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Coronavirus

Japan industrial filters make particle-blocking masks beyond N95

Yamashin-Filter adapts material for construction machinery to fight coronavirus

Yamashin-Filter supplies filter parts for use in construction machinery, including Komatsu’s hydraulic shovels. It has now developed a replaceable insert for face masks and also plans to manufacture its own mask.

TOKYO -- Yamashin-Filter, a Japanese manufacturer of filters for construction machinery, has developed a high performance replaceable face mask insert boasting extended particle-blocking performance and plans to ramp up mass production of its own mask next month as demand for protection soars with the spread of the novel coronavirus.

Yamashin has adapted its manufacturing technology for filters in construction machinery to applications in clothing and farming, but now is aiming to expand its consumer-oriented business amid a critical shortage of face masks.

The company is already selling its Nano Filter, which it says can efficiently trap airborne particles, as a replacement insert for face masks. The product takes advantage of technology used in the construction-machinery hydraulic filters it sells to Japan's major construction machinery makers, including Komatsu and Hitachi Construction Machinery. The technology sprays melted resin on to fibers to create a filter mesh with hard-to-penetrate gaps measured at nanometer levels.

Yamashin also plans to use the same technology to manufacture an actual face mask. A mask using the company's filter blocks out 98% of particles measuring 0.3 micrometer, exceeding the percentage figure for N95 masks used by health care workers. The figure drops only to 90% even after 24 hours of use -- exceeding N95 masks by over 10 percentage points -- and makes for longer-lasting performance. Cheaper surgical masks, meanwhile, block just 43% of particles, with the figure dropping to 15% after 24 hours.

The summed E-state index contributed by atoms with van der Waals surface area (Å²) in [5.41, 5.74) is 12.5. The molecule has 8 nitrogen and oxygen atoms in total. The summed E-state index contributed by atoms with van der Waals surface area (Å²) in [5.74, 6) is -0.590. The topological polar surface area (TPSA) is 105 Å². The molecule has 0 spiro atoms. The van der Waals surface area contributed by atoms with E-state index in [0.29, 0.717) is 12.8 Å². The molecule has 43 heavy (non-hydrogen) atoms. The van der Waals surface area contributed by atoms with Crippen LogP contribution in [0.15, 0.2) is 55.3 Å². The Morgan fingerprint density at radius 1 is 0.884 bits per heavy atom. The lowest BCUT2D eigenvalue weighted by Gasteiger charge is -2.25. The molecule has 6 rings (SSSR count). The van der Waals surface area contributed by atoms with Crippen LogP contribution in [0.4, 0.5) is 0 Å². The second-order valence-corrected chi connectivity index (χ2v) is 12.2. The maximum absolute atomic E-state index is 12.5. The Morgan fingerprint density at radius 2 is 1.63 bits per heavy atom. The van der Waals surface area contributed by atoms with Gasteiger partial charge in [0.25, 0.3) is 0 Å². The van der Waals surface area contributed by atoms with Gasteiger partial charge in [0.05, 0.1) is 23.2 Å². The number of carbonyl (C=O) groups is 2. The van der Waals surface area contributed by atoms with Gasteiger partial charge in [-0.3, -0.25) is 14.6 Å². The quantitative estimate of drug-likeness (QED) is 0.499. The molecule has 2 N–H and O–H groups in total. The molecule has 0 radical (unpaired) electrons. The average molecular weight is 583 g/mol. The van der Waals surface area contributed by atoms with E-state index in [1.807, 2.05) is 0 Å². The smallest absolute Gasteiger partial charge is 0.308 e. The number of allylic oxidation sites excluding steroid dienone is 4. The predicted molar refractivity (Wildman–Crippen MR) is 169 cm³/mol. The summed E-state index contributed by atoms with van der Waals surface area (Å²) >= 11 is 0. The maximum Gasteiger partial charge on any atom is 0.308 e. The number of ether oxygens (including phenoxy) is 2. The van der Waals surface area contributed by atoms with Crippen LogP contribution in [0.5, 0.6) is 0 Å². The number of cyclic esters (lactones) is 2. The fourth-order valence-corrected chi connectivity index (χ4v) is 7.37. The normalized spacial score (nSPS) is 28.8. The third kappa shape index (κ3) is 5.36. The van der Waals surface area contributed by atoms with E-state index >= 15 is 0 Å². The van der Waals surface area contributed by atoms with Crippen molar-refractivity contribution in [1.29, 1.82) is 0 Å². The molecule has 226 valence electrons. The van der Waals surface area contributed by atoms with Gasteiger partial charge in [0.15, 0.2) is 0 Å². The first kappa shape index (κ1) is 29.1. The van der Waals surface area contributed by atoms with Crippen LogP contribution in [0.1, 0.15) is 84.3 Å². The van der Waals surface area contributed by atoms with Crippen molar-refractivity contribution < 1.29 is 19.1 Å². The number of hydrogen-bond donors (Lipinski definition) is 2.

Widely available disposable face masks block particles and viruses using static electricity, but performance declines due to the effect of humidity in human breath as well as the passage of time. By contrast, Yamashin's filter uses fibers with a thickness less than one-tenth that of average chemical ones. It is formed in a three-dimensional structure to trap particles and can maintain a high capture ratio for an extended period of time as it does not rely on static, according to the company.

While the diameter of fibers used in typical face masks is about 3 micrometers, those in Yamashin's measure between 0.2 micrometer to 0.8 micrometer. The diameter of one novel coronavirus is 0.1 micrometer, but the mesh formed by the filter has sufficiently fine gaps to block particles bearing the virus, the company said.

About 80% of face masks available in Japan are imports, but Yamashin manufacturers domestically to ensure stable supply to the local market. It has already started production of the replacement insert at its plant in the southwestern Japanese prefecture of Saga. Mass production of its full mask will start in May, with a plan to increase output to 5 million per month by the end of July.

Yamashin plans to make about 360,000 replaceable inserts per month and aims to spend about 50 million yen ($463,000) on production lines and other equipment. The inserts are already on sale at the Yuzawaya chain of craft supply stores operated by Tokyo's Yuzawaya Shoji. Yamashin plans to supply the inserts to face mask makers while selling its own masks through major drugstore chains.

Construction machinery makers represent some 90% of Yamashin's filter sales. Yamashin's revenue suffered after Japanese construction machinery manufacturers lost share to local rivals in a price-cutting competition in the Chinese market, while the company's domestic product shipments remain low. It forecasts revenue to total 12.7 billion yen for the year ended March, down 8%from a year earlier.

For the current year ending March 2021, Yamashin aims to bolster sales of construction machinery filters targeting Chinese construction machinery makers and develop use of its nano filters for purposes other than face masks. The company's filters, for example, are already used in linings for coats manufactured by a men's clothing manufacturer for their insulating quality. Yamashin is also seeking ways to use the filters in home electronics products and automobiles for their sound-absorbing quality.

Yamashin also expects the creation of a mask division will help boost annual sales of its Nano Filter to several billion yen and aims to roll out other consumer-oriented products as well.

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